A 70-year-old theory has apparently helped science explain the origins of mysterious “fairy circles” - formations of desert grass growing around circular patches of arid soil.
In their new study, published in the Journal of Ecology of the British Ecological Society, a team of scientists led by ecologist Stephan Getzin from the University of Göttingen in Germany made use of a theory introduced by famed English mathematician Alan Turing in 1952.
Alan Turing had introduced what became known as the “Turing pattern”. The latter acknowledged that the dynamics of certain uniform systems could “produce stable patterns when disturbed”.
The ensuing “order from disturbance” theory formed a theoretical basis for intriguing repeated motifs observed in the natural world.
Now the new study has applied the theoretical phenomenon to the intriguing and previously unexplained “fairy circles”.
First documented in the Namib desert of southern Africa, and then subsequently discovered across the Australian outback, the distinct patterns, ranging in diameter from 2 to 15 metres (7 to 50 feet), puzzled scientists, who were at a loss to explain the phenomenon.
One explanation suggested the strange circles were due to termite activity under the African soil –a theory proven unviable after the discovery of Australian fairy circles that seemingly had no connection to termites.
Another suggestion was that the circles were evidence of plants forming a specific pattern to seek out the limited water resources.
Now, Stephan Getzin and his fellow researchers used drones fitted with multi-spectral cameras to survey fairy circles from overhead. The survey was carried out near the mining town of Newman in the Pilbara region of Western Australia.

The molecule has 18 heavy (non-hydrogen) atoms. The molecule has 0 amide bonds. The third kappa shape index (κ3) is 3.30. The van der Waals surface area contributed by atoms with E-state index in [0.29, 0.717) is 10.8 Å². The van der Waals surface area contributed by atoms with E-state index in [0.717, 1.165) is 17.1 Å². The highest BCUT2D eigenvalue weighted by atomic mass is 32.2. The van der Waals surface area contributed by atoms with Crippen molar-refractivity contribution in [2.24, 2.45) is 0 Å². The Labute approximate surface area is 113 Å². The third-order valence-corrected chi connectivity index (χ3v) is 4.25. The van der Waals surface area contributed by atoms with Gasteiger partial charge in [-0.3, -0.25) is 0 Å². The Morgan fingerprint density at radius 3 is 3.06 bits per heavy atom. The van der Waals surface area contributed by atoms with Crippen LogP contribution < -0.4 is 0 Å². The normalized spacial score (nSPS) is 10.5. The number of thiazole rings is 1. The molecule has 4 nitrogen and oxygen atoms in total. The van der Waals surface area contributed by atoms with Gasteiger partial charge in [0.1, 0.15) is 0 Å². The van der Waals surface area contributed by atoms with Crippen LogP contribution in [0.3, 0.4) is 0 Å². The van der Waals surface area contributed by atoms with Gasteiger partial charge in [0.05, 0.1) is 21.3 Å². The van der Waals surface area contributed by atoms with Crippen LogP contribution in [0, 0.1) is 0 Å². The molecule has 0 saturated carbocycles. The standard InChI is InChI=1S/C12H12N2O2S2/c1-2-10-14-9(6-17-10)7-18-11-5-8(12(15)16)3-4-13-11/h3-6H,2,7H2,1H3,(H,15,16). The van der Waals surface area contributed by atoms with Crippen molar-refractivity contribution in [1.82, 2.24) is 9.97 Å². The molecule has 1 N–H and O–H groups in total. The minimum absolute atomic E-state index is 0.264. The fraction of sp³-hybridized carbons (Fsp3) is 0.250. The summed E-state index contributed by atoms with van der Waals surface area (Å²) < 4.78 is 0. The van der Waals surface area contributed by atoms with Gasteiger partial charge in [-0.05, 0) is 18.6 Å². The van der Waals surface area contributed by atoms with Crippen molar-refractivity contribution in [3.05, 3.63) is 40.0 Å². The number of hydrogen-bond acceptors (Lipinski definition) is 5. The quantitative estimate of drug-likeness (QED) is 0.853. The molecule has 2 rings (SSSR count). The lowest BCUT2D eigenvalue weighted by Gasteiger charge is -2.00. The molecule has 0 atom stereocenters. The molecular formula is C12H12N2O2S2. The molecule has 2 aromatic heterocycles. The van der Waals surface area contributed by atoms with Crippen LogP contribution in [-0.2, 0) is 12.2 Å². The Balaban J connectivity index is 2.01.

According to one of the scientists’ hypotheses, the Turing pattern arrangement of fairy circles would be particularly distinctly manifest among grasses with a greater dependency on moisture.
As they used moisture sensors on the ground and analysed the spatial separation of high- and low-vitality grasses, the scientists found that robust, “high‐vitality” grasses were proven to be more strongly associated with fairy circles than low‐vitality grasses.
This study, accordingly, has offered the first empirical data connecting the fairy circles with the decades-old Turing theory.
"The intriguing thing is that the grasses are actively engineering their own environment by forming symmetrically spaced gap patterns," said Getzin.
Amazingly, the research shows that the grasses comprising the fairy circles grow in a “cooperative fashion” to mould their environment to better withstand the arid conditions.
"The vegetation benefits from the additional runoff water provided by the large fairy circles, and so keeps the arid ecosystem functional even in very harsh, dry conditions. Without the self-organisation of the grasses, this area would likely become desert, dominated by bare soil," says Getzin.
While the mysterious phenomenon seems to be close to being finally solved, more field work will be required, claim the scientists, to validate the mathematical models.